Outbreak of the war
End of the war

The battle for hearts and minds.

The professionalization of psychological mobilization in the First World War

The First World War saw the creation for the first time of dedicated institutions of propaganda intended to generate a perception of the war that was as uniform as possible. Britain and the United States of America took a pioneering role in the development of psychological warfare. The Central Powers at first underestimated the opportunities offered by propaganda and only started to organize propaganda measures centrally as the war progressed.

Compared to other countries, attempts at propaganda in Austria-Hungary at the beginning of the war were defensive in nature. In the initial years of the war there was no central propaganda office; in fact, strict censorship prevailed. Measures to mobilize public opinion were primarily undertaken by private associations with state support which produced posters, postcards and flyers exhorting the population to engage in charitable activities for the war effort. On the official side, there was the Kriegspressequartier (KPQ), which was subordinate to the Field Army Command and sought to influence the national and international press as well as the mood among the populace. It was not until March 1917 that the KPQ under the leadership of Colonel Wilhelm Eisner-Buba became the central institution tasked with shaping public opinion. Eisner-Buba expanded the KPQ, adding a group responsible for the arts together with a group for photography and film, institutionalizing public relations work on the British model. The remit of the KPQ included censorship, surveillance and the exertion of influence on the national and international press together with the production of pictorial images, the countering of hostile propaganda and the implementation of propaganda activities at home and abroad.

In Germany the Foreign Ministry and the Supreme Army Command were engaged in a dispute over competence for press censorship and public relations work. In the autumn of 1915 a more offensive approach was adopted towards news propaganda in an attempt to influence public opinion, but it was not until the spring of 1917 that the War Press Office was expanded to form a comprehensive propaganda department. Officers, writers, journalists, cartoonists and photographers worked to communicate the war in keeping with propaganda guidelines. The War Press Office supervised war reporting, coordinated the publication of army newspapers and published pamphlets, posters and flyers. However, in Germany the news monopoly was not absolute, as newspapers from neutral foreign countries were permitted.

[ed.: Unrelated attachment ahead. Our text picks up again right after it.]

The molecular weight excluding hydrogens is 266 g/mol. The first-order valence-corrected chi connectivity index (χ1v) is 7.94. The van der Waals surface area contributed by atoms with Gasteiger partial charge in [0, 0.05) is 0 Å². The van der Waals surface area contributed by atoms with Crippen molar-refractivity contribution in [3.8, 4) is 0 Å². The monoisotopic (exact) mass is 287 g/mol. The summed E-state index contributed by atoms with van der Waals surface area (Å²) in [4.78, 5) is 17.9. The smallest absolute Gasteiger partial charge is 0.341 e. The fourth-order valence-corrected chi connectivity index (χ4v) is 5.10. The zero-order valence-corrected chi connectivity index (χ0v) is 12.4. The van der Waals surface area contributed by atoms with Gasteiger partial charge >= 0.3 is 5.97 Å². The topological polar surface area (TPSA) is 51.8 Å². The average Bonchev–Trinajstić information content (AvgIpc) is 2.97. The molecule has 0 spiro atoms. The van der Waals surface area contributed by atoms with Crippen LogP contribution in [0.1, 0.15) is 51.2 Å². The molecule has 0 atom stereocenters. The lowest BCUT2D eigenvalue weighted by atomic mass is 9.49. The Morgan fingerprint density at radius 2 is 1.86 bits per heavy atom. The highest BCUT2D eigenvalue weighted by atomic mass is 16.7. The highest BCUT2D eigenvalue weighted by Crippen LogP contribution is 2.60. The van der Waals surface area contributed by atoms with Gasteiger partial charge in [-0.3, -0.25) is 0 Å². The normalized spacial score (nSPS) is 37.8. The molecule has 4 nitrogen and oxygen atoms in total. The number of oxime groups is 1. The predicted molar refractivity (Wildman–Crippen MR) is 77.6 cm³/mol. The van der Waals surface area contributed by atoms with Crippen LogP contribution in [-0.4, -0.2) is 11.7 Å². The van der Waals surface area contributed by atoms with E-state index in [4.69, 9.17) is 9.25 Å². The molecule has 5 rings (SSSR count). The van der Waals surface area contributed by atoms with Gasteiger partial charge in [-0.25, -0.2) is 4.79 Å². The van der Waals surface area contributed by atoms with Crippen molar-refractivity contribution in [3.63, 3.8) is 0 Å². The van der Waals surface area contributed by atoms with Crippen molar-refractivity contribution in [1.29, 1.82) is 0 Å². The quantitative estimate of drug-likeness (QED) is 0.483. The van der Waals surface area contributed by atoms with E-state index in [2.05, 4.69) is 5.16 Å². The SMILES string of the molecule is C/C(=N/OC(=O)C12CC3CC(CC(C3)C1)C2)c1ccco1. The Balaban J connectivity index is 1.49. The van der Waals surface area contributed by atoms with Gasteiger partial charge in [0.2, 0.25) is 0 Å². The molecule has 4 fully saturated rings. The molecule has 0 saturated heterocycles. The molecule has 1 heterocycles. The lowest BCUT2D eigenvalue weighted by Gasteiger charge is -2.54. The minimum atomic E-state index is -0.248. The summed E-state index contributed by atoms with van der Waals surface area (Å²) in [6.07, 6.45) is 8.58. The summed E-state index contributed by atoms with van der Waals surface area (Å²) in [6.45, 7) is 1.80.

In Britain the War Propaganda Bureau was founded on the initiative of the War Ministry in order to direct war propaganda as efficiently as possible. Also known as Wellington House after the building in which it was housed, this central office for censorship and propaganda was run by Charles Masterman, under whose direction in the first years of the war alone around 2.5 million books, proclamations and pamphlets in seventeen languages were distributed nationally and sent to neutral countries abroad. In 1917 Wellington House together with all the other British propaganda offices were subsumed by the Department of Information, which in turn eventually became a ministry in its own right in 1918.

In the USA the journalist Georg Creel headed the Committee on Public Information (CPI), which produced some 20,000 news items every week. The aim of the CPI was to steer the shaping of public opinion in the interests of politics and to mobilize the population for the country’s participation in the World War. Oriented on the model of British atrocity propaganda, which sought to mobilize public opinion against Germany, the Committee was directly subordinate to the president.

Translation: Sophie Kidd


Cornwall, Mark: The Undermining of Austria-Hungary. The Battle for Hearts and Minds, Basingstoke 2000

Jeismann, Michael: Propaganda, in: Hirschfeld, Gerhard/Krumeich, Gerd/Renz, Irene (Hrsg.), Enzyklopädie Erster Weltkrieg, Paderborn/München/Wien 2009, 198-209

Mayer, Klaus: Die Organisation des Kriegspressequartiers beim k.u.k. AOK im Ersten Weltkrieg 1914-1918, Unveröffentlichte Dissertation, Universität Wien, Wien 1963

Mruck, Tanja: Propaganda und Öffentlichkeit im Ersten Weltkrieg, Aachen 2004

Sanders, M.L./Taylor, Philip M.: Britische Propaganda im Ersten Weltkrieg 1914-1918, Berlin 1990

Schmidt, Anne: Belehrung – Propaganda – Vertrauensarbeit. Zum Wandel amtlicher Öffentlichkeitsarbeit in Deutschland 1914-1918, Essen 2006

Tomenendal, Kerstin: Das Türkenbild in Österreich-Ungarn während des Ersten Weltkrieges im Spiegel der Kriegspostkarten, Klagenfurt/Wien/Ljubljana 2008



Contents related to this chapter


  • Aspect

    Guiding the masses

    Guiding the mood of the masses was an important aspect of warfare during the First World War. Considerable information and communication work was carried out to persuade the population of the “true facts”. All areas of life were influenced by propaganda in a way that had not been seen hitherto: reports in the newspapers, posters on the walls, even teaching material in schools now communicated controlled information. What methods and media were used? How did the various warring nations attempt to influence public opinion? What was communicated and how effective was the propaganda?

Persons, Objects & Events

  • Object

    Monitoring & control

    Everyday life in the Habsburg Monarchy was characterised by propaganda, monitoring and control, as can be seen by the many blank spaces in the daily newspapers and deletions in private correspondence and telegrams. At the same time an attempt was made in texts and audio-visual media to whip up general enthusiasm for the war. Not even the youngest inhabitants of the empire remained untouched, and the influence of the state was also felt in the schools of the Monarchy.